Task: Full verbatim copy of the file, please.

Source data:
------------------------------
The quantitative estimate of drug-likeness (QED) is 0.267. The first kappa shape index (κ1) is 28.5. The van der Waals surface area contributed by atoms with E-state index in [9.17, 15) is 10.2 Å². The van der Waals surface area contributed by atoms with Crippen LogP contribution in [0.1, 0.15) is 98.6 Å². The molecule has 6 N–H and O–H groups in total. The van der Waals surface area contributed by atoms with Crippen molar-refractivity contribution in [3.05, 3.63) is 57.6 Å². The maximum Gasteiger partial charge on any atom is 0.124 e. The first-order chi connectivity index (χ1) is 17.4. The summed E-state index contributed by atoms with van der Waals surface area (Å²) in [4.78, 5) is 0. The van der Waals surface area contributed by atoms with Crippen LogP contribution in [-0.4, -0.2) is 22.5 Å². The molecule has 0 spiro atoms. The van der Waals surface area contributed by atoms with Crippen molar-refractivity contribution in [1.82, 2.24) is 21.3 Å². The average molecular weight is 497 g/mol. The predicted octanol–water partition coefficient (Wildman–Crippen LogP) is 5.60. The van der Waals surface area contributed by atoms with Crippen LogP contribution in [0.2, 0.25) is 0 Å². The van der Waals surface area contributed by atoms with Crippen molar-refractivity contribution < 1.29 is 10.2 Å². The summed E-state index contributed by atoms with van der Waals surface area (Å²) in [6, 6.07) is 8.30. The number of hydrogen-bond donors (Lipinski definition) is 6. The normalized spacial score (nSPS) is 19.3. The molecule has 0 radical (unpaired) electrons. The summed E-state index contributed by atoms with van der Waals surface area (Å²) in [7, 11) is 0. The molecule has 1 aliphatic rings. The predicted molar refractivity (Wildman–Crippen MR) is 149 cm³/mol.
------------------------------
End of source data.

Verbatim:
The quantitative estimate of drug-likeness (QED) is 0.267. The first kappa shape index (κ1) is 28.5. The van der Waals surface area contributed by atoms with E-state index in [9.17, 15) is 10.2 Å². The van der Waals surface area contributed by atoms with Crippen LogP contribution in [0.1, 0.15) is 98.6 Å². The molecule has 6 N–H and O–H groups in total. The van der Waals surface area contributed by atoms with Crippen molar-refractivity contribution in [3.05, 3.63) is 57.6 Å². The maximum Gasteiger partial charge on any atom is 0.124 e. The first-order chi connectivity index (χ1) is 17.4. The summed E-state index contributed by atoms with van der Waals surface area (Å²) in [4.78, 5) is 0. The van der Waals surface area contributed by atoms with Crippen LogP contribution in [-0.4, -0.2) is 22.5 Å². The molecule has 0 spiro atoms. The van der Waals surface area contributed by atoms with Crippen molar-refractivity contribution in [1.82, 2.24) is 21.3 Å². The average molecular weight is 497 g/mol. The predicted octanol–water partition coefficient (Wildman–Crippen LogP) is 5.60. The van der Waals surface area contributed by atoms with Crippen LogP contribution in [0.2, 0.25) is 0 Å². The van der Waals surface area contributed by atoms with Crippen molar-refractivity contribution < 1.29 is 10.2 Å². The summed E-state index contributed by atoms with van der Waals surface area (Å²) in [6, 6.07) is 8.30. The number of hydrogen-bond donors (Lipinski definition) is 6. The normalized spacial score (nSPS) is 19.3. The molecule has 0 radical (unpaired) electrons. The summed E-state index contributed by atoms with van der Waals surface area (Å²) in [7, 11) is 0. The molecule has 1 aliphatic rings. The predicted molar refractivity (Wildman–Crippen MR) is 149 cm³/mol.